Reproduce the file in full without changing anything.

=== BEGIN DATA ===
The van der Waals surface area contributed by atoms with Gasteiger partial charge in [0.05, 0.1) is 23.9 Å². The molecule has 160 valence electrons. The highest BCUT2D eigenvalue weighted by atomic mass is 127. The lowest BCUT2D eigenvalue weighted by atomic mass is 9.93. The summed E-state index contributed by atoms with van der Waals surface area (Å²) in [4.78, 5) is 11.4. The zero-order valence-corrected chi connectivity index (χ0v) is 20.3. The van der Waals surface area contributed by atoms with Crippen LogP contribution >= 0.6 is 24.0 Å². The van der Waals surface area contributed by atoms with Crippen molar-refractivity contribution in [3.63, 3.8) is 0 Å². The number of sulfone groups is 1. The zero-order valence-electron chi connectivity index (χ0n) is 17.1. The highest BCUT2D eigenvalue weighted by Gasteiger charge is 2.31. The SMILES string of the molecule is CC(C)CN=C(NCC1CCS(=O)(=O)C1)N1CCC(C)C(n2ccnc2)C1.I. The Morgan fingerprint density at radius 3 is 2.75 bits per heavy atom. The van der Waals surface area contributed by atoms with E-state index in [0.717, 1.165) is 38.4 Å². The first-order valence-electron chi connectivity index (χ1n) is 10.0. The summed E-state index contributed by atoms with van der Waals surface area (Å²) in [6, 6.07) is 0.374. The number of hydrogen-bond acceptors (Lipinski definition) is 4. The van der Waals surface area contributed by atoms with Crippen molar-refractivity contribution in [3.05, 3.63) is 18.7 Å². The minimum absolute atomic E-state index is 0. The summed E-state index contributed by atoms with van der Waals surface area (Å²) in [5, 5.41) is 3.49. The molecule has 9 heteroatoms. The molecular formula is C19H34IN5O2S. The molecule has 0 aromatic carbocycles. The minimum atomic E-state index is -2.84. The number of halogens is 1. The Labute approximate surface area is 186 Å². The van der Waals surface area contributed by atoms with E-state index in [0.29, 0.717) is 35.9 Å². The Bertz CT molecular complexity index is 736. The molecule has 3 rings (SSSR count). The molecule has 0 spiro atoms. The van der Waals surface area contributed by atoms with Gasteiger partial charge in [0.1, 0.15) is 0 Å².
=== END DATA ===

The van der Waals surface area contributed by atoms with Gasteiger partial charge in [0.05, 0.1) is 23.9 Å². The molecule has 160 valence electrons. The highest BCUT2D eigenvalue weighted by atomic mass is 127. The lowest BCUT2D eigenvalue weighted by atomic mass is 9.93. The summed E-state index contributed by atoms with van der Waals surface area (Å²) in [4.78, 5) is 11.4. The zero-order valence-corrected chi connectivity index (χ0v) is 20.3. The van der Waals surface area contributed by atoms with Crippen LogP contribution >= 0.6 is 24.0 Å². The van der Waals surface area contributed by atoms with Crippen molar-refractivity contribution in [3.63, 3.8) is 0 Å². The number of sulfone groups is 1. The zero-order valence-electron chi connectivity index (χ0n) is 17.1. The highest BCUT2D eigenvalue weighted by Gasteiger charge is 2.31. The SMILES string of the molecule is CC(C)CN=C(NCC1CCS(=O)(=O)C1)N1CCC(C)C(n2ccnc2)C1.I. The Morgan fingerprint density at radius 3 is 2.75 bits per heavy atom. The van der Waals surface area contributed by atoms with E-state index in [0.717, 1.165) is 38.4 Å². The first-order valence-electron chi connectivity index (χ1n) is 10.0. The summed E-state index contributed by atoms with van der Waals surface area (Å²) in [6, 6.07) is 0.374. The number of hydrogen-bond acceptors (Lipinski definition) is 4. The van der Waals surface area contributed by atoms with Crippen molar-refractivity contribution in [3.05, 3.63) is 18.7 Å². The minimum absolute atomic E-state index is 0. The summed E-state index contributed by atoms with van der Waals surface area (Å²) in [5, 5.41) is 3.49. The molecule has 9 heteroatoms. The molecular formula is C19H34IN5O2S. The molecule has 0 aromatic carbocycles. The minimum atomic E-state index is -2.84. The number of halogens is 1. The Labute approximate surface area is 186 Å². The van der Waals surface area contributed by atoms with E-state index in [0.29, 0.717) is 35.9 Å². The Bertz CT molecular complexity index is 736. The molecule has 3 rings (SSSR count). The molecule has 0 spiro atoms. The van der Waals surface area contributed by atoms with Gasteiger partial charge in [0.1, 0.15) is 0 Å².